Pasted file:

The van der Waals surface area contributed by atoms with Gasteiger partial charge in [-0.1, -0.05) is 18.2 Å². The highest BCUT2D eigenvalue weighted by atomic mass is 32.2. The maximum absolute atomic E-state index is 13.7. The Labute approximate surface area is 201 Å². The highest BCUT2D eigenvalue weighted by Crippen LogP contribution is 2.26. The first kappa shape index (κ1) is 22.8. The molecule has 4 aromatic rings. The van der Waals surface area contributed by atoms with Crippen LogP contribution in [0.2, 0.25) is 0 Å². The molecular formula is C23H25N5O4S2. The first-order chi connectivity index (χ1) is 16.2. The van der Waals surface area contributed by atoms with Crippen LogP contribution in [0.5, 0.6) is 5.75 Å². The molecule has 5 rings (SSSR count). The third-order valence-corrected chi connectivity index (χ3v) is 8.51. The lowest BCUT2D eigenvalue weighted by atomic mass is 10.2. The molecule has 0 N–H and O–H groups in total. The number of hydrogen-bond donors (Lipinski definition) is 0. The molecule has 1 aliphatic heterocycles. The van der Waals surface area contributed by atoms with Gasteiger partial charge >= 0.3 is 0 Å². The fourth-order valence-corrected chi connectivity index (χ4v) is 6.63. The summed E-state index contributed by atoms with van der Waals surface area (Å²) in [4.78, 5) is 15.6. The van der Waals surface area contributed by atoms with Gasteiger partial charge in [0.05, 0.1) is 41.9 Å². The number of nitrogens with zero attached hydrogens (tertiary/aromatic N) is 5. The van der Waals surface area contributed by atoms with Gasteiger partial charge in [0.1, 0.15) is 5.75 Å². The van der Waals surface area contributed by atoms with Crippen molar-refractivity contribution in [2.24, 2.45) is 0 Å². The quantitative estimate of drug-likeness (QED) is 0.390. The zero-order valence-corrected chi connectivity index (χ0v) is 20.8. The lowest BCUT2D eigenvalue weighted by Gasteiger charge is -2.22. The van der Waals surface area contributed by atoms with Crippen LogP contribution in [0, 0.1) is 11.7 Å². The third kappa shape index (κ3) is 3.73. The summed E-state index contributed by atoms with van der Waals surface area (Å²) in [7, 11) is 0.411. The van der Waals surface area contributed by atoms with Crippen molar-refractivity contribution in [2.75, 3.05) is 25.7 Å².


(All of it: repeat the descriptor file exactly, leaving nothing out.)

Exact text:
The van der Waals surface area contributed by atoms with Gasteiger partial charge in [-0.1, -0.05) is 18.2 Å². The highest BCUT2D eigenvalue weighted by atomic mass is 32.2. The maximum absolute atomic E-state index is 13.7. The Labute approximate surface area is 201 Å². The highest BCUT2D eigenvalue weighted by Crippen LogP contribution is 2.26. The first kappa shape index (κ1) is 22.8. The molecule has 4 aromatic rings. The van der Waals surface area contributed by atoms with Crippen LogP contribution in [0.2, 0.25) is 0 Å². The molecular formula is C23H25N5O4S2. The first-order chi connectivity index (χ1) is 16.2. The van der Waals surface area contributed by atoms with Crippen LogP contribution in [0.5, 0.6) is 5.75 Å². The molecule has 5 rings (SSSR count). The third-order valence-corrected chi connectivity index (χ3v) is 8.51. The lowest BCUT2D eigenvalue weighted by atomic mass is 10.2. The molecule has 0 N–H and O–H groups in total. The number of hydrogen-bond donors (Lipinski definition) is 0. The molecule has 1 aliphatic heterocycles. The van der Waals surface area contributed by atoms with Gasteiger partial charge >= 0.3 is 0 Å². The fourth-order valence-corrected chi connectivity index (χ4v) is 6.63. The summed E-state index contributed by atoms with van der Waals surface area (Å²) in [4.78, 5) is 15.6. The van der Waals surface area contributed by atoms with Gasteiger partial charge in [0.05, 0.1) is 41.9 Å². The number of nitrogens with zero attached hydrogens (tertiary/aromatic N) is 5. The van der Waals surface area contributed by atoms with Gasteiger partial charge in [0.1, 0.15) is 5.75 Å². The van der Waals surface area contributed by atoms with Crippen molar-refractivity contribution in [2.24, 2.45) is 0 Å². The quantitative estimate of drug-likeness (QED) is 0.390. The zero-order valence-corrected chi connectivity index (χ0v) is 20.8. The lowest BCUT2D eigenvalue weighted by Gasteiger charge is -2.22. The van der Waals surface area contributed by atoms with Crippen LogP contribution in [0, 0.1) is 11.7 Å². The third kappa shape index (κ3) is 3.73. The summed E-state index contributed by atoms with van der Waals surface area (Å²) in [7, 11) is 0.411. The van der Waals surface area contributed by atoms with Crippen molar-refractivity contribution in [2.75, 3.05) is 25.7 Å².